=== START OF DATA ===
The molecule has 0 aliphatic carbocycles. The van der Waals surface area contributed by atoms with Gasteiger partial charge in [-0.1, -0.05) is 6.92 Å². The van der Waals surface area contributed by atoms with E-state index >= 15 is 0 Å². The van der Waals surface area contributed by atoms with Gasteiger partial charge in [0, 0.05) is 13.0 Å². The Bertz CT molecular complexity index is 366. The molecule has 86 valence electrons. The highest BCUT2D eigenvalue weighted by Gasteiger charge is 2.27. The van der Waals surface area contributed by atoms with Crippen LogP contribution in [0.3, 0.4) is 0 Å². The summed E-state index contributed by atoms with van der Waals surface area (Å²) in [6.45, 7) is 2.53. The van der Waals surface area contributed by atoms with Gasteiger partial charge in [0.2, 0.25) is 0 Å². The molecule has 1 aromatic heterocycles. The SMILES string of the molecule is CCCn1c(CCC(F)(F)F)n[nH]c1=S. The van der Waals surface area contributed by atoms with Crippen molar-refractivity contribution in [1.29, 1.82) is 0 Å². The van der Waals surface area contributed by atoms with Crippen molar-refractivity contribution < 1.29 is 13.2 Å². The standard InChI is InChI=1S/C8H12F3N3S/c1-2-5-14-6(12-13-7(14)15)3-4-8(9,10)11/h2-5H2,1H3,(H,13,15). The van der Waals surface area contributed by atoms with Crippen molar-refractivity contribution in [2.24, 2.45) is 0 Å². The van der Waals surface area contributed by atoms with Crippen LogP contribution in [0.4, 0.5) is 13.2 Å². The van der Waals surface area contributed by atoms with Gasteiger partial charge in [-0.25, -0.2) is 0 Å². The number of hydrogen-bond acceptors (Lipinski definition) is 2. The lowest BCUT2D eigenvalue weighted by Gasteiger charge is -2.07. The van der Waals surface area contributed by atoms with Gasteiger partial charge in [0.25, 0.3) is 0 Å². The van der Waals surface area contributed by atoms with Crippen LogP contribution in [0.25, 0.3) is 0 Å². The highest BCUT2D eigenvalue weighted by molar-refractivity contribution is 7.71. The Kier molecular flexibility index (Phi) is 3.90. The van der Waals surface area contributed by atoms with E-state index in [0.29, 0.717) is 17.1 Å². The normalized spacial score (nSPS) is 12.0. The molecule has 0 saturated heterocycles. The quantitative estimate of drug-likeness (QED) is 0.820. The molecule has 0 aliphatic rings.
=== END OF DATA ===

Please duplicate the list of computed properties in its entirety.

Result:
The molecule has 0 aliphatic carbocycles. The van der Waals surface area contributed by atoms with Gasteiger partial charge in [-0.1, -0.05) is 6.92 Å². The van der Waals surface area contributed by atoms with E-state index >= 15 is 0 Å². The van der Waals surface area contributed by atoms with Gasteiger partial charge in [0, 0.05) is 13.0 Å². The Bertz CT molecular complexity index is 366. The molecule has 86 valence electrons. The highest BCUT2D eigenvalue weighted by Gasteiger charge is 2.27. The van der Waals surface area contributed by atoms with Crippen LogP contribution in [0.3, 0.4) is 0 Å². The summed E-state index contributed by atoms with van der Waals surface area (Å²) in [6.45, 7) is 2.53. The van der Waals surface area contributed by atoms with Gasteiger partial charge in [0.2, 0.25) is 0 Å². The molecule has 1 aromatic heterocycles. The SMILES string of the molecule is CCCn1c(CCC(F)(F)F)n[nH]c1=S. The van der Waals surface area contributed by atoms with Crippen molar-refractivity contribution in [1.29, 1.82) is 0 Å². The van der Waals surface area contributed by atoms with Crippen molar-refractivity contribution < 1.29 is 13.2 Å². The standard InChI is InChI=1S/C8H12F3N3S/c1-2-5-14-6(12-13-7(14)15)3-4-8(9,10)11/h2-5H2,1H3,(H,13,15). The van der Waals surface area contributed by atoms with Crippen molar-refractivity contribution in [2.24, 2.45) is 0 Å². The van der Waals surface area contributed by atoms with Crippen LogP contribution in [0.4, 0.5) is 13.2 Å². The van der Waals surface area contributed by atoms with Gasteiger partial charge in [-0.25, -0.2) is 0 Å². The number of hydrogen-bond acceptors (Lipinski definition) is 2. The lowest BCUT2D eigenvalue weighted by Gasteiger charge is -2.07. The van der Waals surface area contributed by atoms with Gasteiger partial charge in [0.25, 0.3) is 0 Å². The van der Waals surface area contributed by atoms with Crippen LogP contribution in [0.25, 0.3) is 0 Å². The highest BCUT2D eigenvalue weighted by molar-refractivity contribution is 7.71. The Kier molecular flexibility index (Phi) is 3.90. The van der Waals surface area contributed by atoms with E-state index in [0.29, 0.717) is 17.1 Å². The normalized spacial score (nSPS) is 12.0. The molecule has 0 saturated heterocycles. The quantitative estimate of drug-likeness (QED) is 0.820. The molecule has 0 aliphatic rings.